Hurricane Sandy

By: Jacob Wahl

The Economic Impact of Sandy and Why Its Not Good!

On October 19th 2012, Hurricane Sandy started its journey of destruction just above Venezuela and would make its way to Jamaica and the Bahamas and eventually up the Eastern Seaboard of the US. After November 5th, when the super storm dissipated, families behind the hurricanes path were devastated with homes torn away and infrastructures of homes and buildings were ruptured with New York and New Jersey taking the biggest hits. Countless cities were flooded with many many feet of water. This is a problem for many different reasons. First of all, this makes transportation almost impossible, with the roads flooded and especially the subway systems in New York City swamped. Another issue that the storm brought on was the lack of "outside contact." By this I mean, tourism is brought down to minimal, getting goods in and out is hard with the water blocking the way right after the storm, and getting medical relief during the storm was very difficult. Though, one of the most prominent problems is how it affects business, schools, and hospitals. One hospital was described like this, Backup generators were washed away in the city hospitals, requiring crews to carry out newborns, aging patients and post-surgical patients to uptown facilities. Hospital floors were flooded, equipment destroyed and walls contaminated. This just wasn’t any water, this was salt water that corroded every piece of metal it touched and contained oil, gas, raw sewage and everything that came into the water’s path. This paints a picture of just how bad the damages were and this is expected to be the condition of other buildings.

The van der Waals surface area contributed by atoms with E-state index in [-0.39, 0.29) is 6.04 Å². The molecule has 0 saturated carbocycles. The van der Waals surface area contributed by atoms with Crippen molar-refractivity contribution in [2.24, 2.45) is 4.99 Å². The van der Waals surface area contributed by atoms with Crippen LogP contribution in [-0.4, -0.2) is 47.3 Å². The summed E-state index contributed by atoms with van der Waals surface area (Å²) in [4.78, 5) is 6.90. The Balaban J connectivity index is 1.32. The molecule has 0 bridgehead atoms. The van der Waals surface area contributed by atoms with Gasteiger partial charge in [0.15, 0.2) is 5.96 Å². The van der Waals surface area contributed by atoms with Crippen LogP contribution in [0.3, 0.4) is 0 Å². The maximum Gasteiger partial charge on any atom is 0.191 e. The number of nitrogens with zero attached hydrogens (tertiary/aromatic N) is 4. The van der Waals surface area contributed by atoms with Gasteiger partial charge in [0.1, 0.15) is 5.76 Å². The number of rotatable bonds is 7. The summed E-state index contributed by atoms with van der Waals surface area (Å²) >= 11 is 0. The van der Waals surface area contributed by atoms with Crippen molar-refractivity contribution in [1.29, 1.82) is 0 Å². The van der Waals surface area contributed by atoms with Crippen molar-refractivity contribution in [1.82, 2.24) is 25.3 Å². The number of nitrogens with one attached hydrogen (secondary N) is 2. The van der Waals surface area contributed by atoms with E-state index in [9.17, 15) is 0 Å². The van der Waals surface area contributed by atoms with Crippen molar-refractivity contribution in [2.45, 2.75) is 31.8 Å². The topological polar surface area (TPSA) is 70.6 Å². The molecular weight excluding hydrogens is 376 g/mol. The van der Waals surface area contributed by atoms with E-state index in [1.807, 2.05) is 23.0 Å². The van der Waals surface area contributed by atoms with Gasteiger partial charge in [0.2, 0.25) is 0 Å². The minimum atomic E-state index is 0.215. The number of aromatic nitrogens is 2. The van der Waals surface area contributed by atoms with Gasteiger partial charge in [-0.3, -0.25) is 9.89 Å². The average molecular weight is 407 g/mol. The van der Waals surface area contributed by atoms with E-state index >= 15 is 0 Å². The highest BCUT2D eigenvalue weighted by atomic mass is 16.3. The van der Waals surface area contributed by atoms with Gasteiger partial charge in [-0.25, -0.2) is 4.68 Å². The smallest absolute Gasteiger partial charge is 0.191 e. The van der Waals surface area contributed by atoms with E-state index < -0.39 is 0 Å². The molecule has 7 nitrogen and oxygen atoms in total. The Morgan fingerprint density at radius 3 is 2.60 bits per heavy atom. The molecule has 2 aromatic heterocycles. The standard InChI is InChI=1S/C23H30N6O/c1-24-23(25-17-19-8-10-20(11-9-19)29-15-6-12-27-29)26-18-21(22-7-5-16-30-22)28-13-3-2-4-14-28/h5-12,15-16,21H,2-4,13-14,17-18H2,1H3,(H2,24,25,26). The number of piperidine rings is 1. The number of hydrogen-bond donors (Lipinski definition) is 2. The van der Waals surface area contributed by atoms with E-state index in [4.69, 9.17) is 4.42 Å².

Info About Sandy

Basic Info.

Hurricane Sandy was classified as a Category 1 Hurricane but not even a hurricane when it hit New Jersey and New York. It gave off about 13 inches of rain but brought in much more water from the ocean. It reached wind speeds of 95 MPH and unfortunately, killed a total of 117 people in the US and 69 in the Caribbean and Canada combine. Most of the damage came from flooding and the high wind speeds of the storm. These damages were estimated to cost about 20 billion dollars in repair.

What could we do to better ready ourselves?

The best way you can prevent this and help reduce damages later on, is to educate how bad it can destroy the surroundings. When you educate the public, you can better think of ways to prevent things like this disaster from happening. Besides that, we could start the building of better ways to stop water from coming in such as a levee type object. Maybe, we could create a way for the boardwalks along the beaches to better withstand the water and deal with the flooding.